Disaster recovery (DR) was traditionally seen as beyond the reach of most small and medium-sized organisations in terms of cost. But advancements in public cloud technologies in particular, have changed the DR landscape forever.
“We’re seeing a huge uptake in disaster recovery by the SME market simply because it’s more accessible, more user friendly, easier to set up and most importantly more affordable,” said Darragh Canavan, sales operations manager with online backup and disaster recovery provider, KeepItSafe.
“Traditionally, DR involved a big capex cost with upfront spend required for hardware but now DR has become a service and a lot more attractive,” he said.
Canavan believes that organisations are moving beyond traditional backup solutions such as tape and hard drives to full blown, online DR, recognising the fact that they can’t afford to be without mission-critical business applications and services for an extended period of time.
Estimated hardware rebuilds stand at anything from two to five working days but with DR as a service, clients can be back up and running in a fraction of that, eliminating the risk of lost business, reduced staff productivity and reputational damage.
“A lot of organisations will say an acceptable recovery point objective (RPO) for us should be on an hourly basis. But for more critical databases they may have a 15 minute RPO,” said Canavan.
“If you have an onsite failover, you can be back up and running within 5 minutes. If you have a full site disaster, you can be back up within two hours. It really depends on how many servers you have and the nature of the business. We sell our solutions based on the recovery time objective (RTO) or how quickly we can get you back operational,” he said.
With KeepItSafe’s DR as a service – incorporating onsite and offsite replication and failover – starting at €250 (RRP) per month for one server and economies of scale kicking in as servers are added, it’s not difficult to see why smaller organisations look to the cloud as a realistic and affordable option.
Pat Larkin, chief executive with Ward Solutions also acknowledges the role that the cloud has played in bringing DR to the masses but strikes a note of caution.
“Cloud has made DR solutions much richer and more accessible. But the danger is, people look at it as a panacea. One thing we could caution them to do is to look at the security challenges. It’s got to be fit for purpose,” he said.
Larkin has come across scenarios where organisations believe that by putting a few virtual servers into the cloud and replicating the data, their corporate obligations in relation to DR are fulfilled. But many fail to consider even the most basic security questions.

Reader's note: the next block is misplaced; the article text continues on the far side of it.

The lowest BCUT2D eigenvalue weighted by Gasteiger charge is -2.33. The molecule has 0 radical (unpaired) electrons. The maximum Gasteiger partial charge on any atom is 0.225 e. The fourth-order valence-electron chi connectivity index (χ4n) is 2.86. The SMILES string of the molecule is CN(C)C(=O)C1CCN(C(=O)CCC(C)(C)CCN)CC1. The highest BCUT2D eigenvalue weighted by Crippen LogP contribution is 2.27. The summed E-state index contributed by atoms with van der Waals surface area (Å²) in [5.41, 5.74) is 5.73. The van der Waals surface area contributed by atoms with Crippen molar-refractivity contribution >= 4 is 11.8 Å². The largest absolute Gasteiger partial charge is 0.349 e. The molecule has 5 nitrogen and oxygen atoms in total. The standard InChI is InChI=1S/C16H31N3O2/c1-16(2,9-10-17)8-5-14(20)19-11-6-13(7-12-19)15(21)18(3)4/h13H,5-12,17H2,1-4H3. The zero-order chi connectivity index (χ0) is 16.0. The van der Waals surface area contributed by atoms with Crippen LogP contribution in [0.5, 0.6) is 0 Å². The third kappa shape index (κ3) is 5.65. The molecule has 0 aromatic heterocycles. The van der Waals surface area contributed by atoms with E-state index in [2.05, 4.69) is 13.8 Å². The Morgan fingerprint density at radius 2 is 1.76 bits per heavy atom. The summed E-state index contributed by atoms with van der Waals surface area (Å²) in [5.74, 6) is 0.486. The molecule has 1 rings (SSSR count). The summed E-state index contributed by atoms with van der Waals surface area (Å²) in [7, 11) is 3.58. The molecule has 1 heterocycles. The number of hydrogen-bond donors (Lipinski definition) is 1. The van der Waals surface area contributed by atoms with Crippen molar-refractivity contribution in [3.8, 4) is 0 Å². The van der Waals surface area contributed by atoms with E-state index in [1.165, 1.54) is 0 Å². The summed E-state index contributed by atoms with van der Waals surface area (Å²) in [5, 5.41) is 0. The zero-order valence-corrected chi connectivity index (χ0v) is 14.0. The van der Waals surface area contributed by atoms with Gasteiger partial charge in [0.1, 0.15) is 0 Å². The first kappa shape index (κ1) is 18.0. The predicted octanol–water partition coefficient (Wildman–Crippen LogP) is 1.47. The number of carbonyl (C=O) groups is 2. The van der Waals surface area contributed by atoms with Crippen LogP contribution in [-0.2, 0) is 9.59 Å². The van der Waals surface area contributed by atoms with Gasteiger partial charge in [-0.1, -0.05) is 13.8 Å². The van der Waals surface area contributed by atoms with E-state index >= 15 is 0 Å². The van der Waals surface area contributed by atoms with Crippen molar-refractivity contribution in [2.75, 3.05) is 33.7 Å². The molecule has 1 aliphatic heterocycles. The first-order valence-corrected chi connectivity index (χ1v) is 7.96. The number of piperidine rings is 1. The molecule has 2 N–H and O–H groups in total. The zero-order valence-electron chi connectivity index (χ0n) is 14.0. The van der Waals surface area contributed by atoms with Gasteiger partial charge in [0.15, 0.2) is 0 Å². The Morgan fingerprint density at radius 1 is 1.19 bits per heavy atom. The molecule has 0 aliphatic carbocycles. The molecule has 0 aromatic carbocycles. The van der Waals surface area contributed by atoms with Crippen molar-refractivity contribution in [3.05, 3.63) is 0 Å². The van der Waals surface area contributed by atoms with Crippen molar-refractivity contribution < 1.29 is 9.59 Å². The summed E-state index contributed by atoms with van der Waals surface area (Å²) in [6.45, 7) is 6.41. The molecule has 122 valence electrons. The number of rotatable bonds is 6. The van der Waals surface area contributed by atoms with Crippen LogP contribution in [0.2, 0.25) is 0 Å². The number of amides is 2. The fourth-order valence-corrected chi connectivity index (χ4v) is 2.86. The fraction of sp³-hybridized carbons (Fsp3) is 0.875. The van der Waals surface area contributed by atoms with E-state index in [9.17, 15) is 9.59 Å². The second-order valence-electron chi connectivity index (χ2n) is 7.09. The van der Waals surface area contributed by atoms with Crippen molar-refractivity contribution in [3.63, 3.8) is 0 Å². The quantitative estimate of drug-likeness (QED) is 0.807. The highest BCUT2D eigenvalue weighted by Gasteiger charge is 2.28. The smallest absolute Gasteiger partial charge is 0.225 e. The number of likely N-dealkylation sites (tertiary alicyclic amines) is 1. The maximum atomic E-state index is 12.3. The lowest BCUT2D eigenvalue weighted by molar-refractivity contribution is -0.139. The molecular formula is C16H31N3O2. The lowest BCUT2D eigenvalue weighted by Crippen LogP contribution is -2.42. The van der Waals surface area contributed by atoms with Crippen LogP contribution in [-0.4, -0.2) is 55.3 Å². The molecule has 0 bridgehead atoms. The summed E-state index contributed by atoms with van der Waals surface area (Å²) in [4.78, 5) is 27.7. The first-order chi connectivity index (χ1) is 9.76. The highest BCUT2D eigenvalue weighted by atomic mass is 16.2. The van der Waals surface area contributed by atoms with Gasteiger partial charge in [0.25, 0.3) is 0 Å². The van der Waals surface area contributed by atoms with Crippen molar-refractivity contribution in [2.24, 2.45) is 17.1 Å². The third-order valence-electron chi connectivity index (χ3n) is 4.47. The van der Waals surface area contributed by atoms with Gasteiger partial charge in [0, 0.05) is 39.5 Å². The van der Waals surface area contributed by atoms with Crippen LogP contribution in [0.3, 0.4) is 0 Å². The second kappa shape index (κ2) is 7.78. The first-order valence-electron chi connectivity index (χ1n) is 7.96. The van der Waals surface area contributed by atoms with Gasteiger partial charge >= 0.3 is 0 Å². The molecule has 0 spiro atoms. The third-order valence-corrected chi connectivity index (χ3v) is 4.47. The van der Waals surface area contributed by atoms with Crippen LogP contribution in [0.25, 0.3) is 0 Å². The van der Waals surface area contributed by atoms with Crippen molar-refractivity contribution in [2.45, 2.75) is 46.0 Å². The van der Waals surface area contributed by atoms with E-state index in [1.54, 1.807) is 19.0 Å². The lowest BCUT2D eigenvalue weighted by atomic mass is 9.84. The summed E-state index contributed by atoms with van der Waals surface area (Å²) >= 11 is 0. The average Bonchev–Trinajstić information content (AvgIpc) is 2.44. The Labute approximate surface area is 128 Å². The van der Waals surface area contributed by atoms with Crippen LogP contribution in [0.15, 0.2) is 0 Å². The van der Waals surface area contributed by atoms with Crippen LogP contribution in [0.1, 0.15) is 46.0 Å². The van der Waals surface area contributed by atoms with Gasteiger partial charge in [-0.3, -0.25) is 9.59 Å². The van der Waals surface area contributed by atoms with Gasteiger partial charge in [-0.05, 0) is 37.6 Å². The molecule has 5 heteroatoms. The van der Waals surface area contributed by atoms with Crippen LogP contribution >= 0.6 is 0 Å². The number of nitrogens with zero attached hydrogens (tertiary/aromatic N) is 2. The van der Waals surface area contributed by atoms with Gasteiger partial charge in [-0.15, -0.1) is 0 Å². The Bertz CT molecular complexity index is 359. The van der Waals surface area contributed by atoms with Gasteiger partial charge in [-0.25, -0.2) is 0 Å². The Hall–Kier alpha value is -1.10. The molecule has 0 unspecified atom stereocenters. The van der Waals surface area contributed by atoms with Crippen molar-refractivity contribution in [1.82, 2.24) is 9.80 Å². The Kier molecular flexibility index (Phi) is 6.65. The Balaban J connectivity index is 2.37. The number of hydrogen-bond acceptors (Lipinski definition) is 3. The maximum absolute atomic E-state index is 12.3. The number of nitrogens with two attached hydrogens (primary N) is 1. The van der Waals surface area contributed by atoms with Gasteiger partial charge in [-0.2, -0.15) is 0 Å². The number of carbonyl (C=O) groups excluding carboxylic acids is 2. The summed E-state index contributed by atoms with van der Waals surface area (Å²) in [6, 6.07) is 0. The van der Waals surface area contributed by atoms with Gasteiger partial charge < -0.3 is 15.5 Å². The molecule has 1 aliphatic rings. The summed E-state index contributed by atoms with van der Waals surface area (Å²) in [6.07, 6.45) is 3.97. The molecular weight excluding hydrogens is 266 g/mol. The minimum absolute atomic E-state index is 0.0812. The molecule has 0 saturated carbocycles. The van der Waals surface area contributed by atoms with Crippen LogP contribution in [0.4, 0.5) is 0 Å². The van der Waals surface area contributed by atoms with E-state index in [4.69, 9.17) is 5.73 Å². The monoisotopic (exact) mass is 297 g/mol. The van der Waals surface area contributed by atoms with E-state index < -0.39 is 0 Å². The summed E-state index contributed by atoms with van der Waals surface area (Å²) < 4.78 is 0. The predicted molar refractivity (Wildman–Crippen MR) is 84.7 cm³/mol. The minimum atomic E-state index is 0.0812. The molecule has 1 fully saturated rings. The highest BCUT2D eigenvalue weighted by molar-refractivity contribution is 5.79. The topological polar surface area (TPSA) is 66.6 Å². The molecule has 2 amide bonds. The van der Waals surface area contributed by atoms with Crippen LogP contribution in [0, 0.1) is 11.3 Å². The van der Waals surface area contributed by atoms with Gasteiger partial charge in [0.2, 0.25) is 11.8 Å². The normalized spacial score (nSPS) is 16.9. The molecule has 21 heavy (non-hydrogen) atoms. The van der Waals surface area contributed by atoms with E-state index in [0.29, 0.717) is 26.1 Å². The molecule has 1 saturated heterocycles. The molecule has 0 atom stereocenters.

“While the cloud provides a very neat solution, you still need to apply an appropriate level of diligence and a systemic approach,” he said.
“Is the data securely transferred, both on transfer and at rest in the cloud? Is it a public or private cloud? How are users authenticated? Is the cloud provider meeting regulatory requirements? Where is the data resident and where is it replicated to? Are you coming under safe harbour obligations?
“If these systems are on premise right now and you put them into the public cloud, there might be a greater level of exposure than your own security infrastructure. So as you spin it up, it’s almost like spinning up your information systems in a shop window,” he said.
Angela Madden, managing director with Rits Information Security Specialists also points to the risks of including cloud services as part of any business continuity or DR strategy.
“If an organisation includes cloud services as part of their BCM and the cloud provider is affected, i.e. is the target of a denial of service attack or goes out of business, then the organisation will be significantly affected in terms of its ability to continue business operations as normal or to initialise business continuity management,” she said.
“The other element to be aware of is where an organisation attempts to recover data from the cloud to an alternate location. Bandwidth availability, encryption of data and access to keys (potentially held by the cloud provider), jurisdiction and compliance with data protection requirements – if you move your data out of Ireland or the EU – have to be carefully considered,” she said.
Larkin believes that best DR practice is an ongoing process, which requires continuous review, assessment and learning.
“You need to verify, trust and verify. Verify that it is what it says it is and delivers the service as promised. You trust for a while and re-verify. The acid test is whether you can live run off your DR solution. If you can’t, it begs major questions of your DR strategy,” he said.